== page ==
59. He bids him blow.]—Ver. 333. There were several Tritons, or minor sea gods. The one mentioned here, the chief Triton, was fabled to be the son of Neptune and Amphitrite, who always preceded Neptune in his course, and whose arrival he was wont to proclaim by the sound of his shell. He was usually represented as swimming, with the upper part of his body resembling that of a human being, while his lower parts terminated with the tail of a fish.
60. The hollow-wreathed trumpet.]—Ver. 335. The ‘Buccina,’ or, as we call it, ‘the conch shell,’ was a kind of horn, or trumpet, made out of a shell, called ‘buccinum.’ It was sometimes artificially curved, and sometimes straight, retaining the original form of the shell. The twisted form of the shell was one of the characteristic features of the trumpet, which, in later times, was made of horn, wood, or metal, so as to imitate the shell. It was chiefly used among the Romans, to proclaim the watches of the day and of the night, which watches were thence called ‘buccina prima,’ ‘secunda,’ etc. It was also blown at funerals, and at festive entertainments, both before sitting down to table and after. Macrobius tells us, that Tritons holding ‘buccinæ’ were fixed on the roof of the temple of Saturn.
61. The bidden retreat.]—Ver. 340. ‘Canere receptus’ was ‘to sound the retreat,’ as the signal for the soldiers to cease fighting, and to resume their march.
62. Now the sea.]—Ver. 343. This and the two following lines are considered as entitled to much praise for their terseness and brevity, as depicting by their short detached sentences the instantaneous effect produced by the commands of Neptune in reducing his dominions to a state of order.
63. A common origin.]—Ver. 352. Because Prometheus was the father of Deucalion and Epimetheus of Pyrrha; Prometheus and Epimetheus being the sons of Iapetus. It is in an extended sense that he styles her ‘sister,’ she being really his cousin.
64. The arts of my father.]—Ver. 363. He alludes to the story of his father, Prometheus, having formed men of clay, and animated them with fire stolen from heaven.
65. The waters of Cephisus.]—Ver. 369. The river Cephisus rises on Mount Parnassus, and flows near Delphi.
66. Poured on their clothes.]—Ver. 371. It was the custom of the ancients, before entering a temple, either to sprinkle themselves with water, or to wash the body all over.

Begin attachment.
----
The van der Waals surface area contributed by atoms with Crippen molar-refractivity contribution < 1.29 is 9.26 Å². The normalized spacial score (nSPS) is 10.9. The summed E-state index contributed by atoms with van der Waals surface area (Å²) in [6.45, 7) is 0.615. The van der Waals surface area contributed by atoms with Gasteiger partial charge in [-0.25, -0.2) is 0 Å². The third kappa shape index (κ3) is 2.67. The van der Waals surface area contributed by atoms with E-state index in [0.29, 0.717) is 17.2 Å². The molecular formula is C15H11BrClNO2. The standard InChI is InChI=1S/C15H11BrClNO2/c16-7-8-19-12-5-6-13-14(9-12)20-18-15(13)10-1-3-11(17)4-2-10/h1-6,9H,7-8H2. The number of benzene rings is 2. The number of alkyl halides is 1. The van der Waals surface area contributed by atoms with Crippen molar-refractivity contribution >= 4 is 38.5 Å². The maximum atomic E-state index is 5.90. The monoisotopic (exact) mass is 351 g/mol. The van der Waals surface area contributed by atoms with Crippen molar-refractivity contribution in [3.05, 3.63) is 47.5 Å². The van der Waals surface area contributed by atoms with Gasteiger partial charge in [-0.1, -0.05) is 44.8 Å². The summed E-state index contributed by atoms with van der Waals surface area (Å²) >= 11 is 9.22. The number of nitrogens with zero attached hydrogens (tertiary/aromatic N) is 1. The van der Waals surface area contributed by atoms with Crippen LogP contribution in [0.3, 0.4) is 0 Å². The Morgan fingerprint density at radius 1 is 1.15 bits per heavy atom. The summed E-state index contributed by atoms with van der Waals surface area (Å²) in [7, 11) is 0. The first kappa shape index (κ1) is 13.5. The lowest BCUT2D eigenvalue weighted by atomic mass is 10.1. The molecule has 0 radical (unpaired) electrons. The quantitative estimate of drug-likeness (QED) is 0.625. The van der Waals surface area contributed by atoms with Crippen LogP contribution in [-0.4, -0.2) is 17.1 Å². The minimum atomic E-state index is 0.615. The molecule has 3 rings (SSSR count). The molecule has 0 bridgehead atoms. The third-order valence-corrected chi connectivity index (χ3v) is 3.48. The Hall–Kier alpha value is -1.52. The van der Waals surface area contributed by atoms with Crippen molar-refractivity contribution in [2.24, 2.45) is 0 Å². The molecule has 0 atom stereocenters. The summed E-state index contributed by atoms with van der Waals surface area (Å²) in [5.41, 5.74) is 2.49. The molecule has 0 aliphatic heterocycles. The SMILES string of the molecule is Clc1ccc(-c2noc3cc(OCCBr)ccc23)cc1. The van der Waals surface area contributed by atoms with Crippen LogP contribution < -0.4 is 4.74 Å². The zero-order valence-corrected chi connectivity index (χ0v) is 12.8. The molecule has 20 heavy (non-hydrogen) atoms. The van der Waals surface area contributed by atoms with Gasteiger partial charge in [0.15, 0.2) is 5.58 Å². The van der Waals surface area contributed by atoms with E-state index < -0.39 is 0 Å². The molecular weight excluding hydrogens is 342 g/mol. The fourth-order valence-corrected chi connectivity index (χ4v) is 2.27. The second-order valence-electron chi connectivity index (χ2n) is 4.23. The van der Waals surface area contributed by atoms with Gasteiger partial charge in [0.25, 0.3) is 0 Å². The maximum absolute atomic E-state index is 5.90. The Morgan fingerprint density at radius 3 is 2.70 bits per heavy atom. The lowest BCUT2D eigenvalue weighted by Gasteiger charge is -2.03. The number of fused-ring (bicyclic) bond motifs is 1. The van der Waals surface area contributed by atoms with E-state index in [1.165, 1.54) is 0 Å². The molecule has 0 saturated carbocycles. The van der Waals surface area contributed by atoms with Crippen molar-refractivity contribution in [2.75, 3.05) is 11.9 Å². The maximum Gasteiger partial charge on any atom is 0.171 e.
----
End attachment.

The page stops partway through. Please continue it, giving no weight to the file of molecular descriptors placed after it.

67. Cover your heads.]—Ver. 382. It was a custom among the ancients to cover their heads in sacrifice and other acts of worship, either as a mark of humility, or, according to Plutarch, that nothing of ill omen might meet their sight, and thereby interrupt the performance of the rites.
68. Descended from Titan.]—Ver. 395. Pyrrha was of the race of the Titans; for Iapetus, her grandfather, was the son of Titan and Terra.
69. Under the same name.]—Ver. 410. With his usual propensity for punning, he alludes to the use of the word ‘vena,’ as signifying either ‘a vein’ of the body, or a ‘streak’ or ‘vein’ in stone, according to the context.
70. The seven-streamed Nile.]—Ver. 423. The river Nile discharges itself into the sea by seven mouths. It is remarkable for its inundations, which happen regularly every year, and overflow the whole country of Egypt. To this is chiefly owing the extraordinary fertility of the soil of that country; for when the waters subside, they leave behind them great quantities of mud, which, settling upon the land, enrich it, and continually reinvigorate it.
71. Instituted sacred games.]—Ver. 446. Yet Pausanias, in his Corinthiaca, tells us that they were instituted by Diomedes; others, again, say by Eurylochus the Thessalian; and others, by Amphictyon, or Adrastus. The Pythian games were celebrated near Delphi, on the Crissæan plain, which contained a race-course, a stadium of 1000 feet in length, and a theatre, in which the musical contests took place. They were once held at Athens, by the advice of Demetrius Poliorcetes, because the Ætolians were in possession of the passes round Delphi. They were most probably originally a religious ceremonial, and were perhaps only a musical contest, which consisted in singing a hymn in honor of the Pythian God, accompanied by the music of the cithara. In later times, gymnastic and equestrian games and exercises were introduced there. Previously to the 48th Olympiad, the Pythian games had been celebrated at the end of every eighth year; after that period they were held at the end of every fourth year. When they ceased to be solemnized is unknown; but in the time of the Emperor Julian they still continued to be held.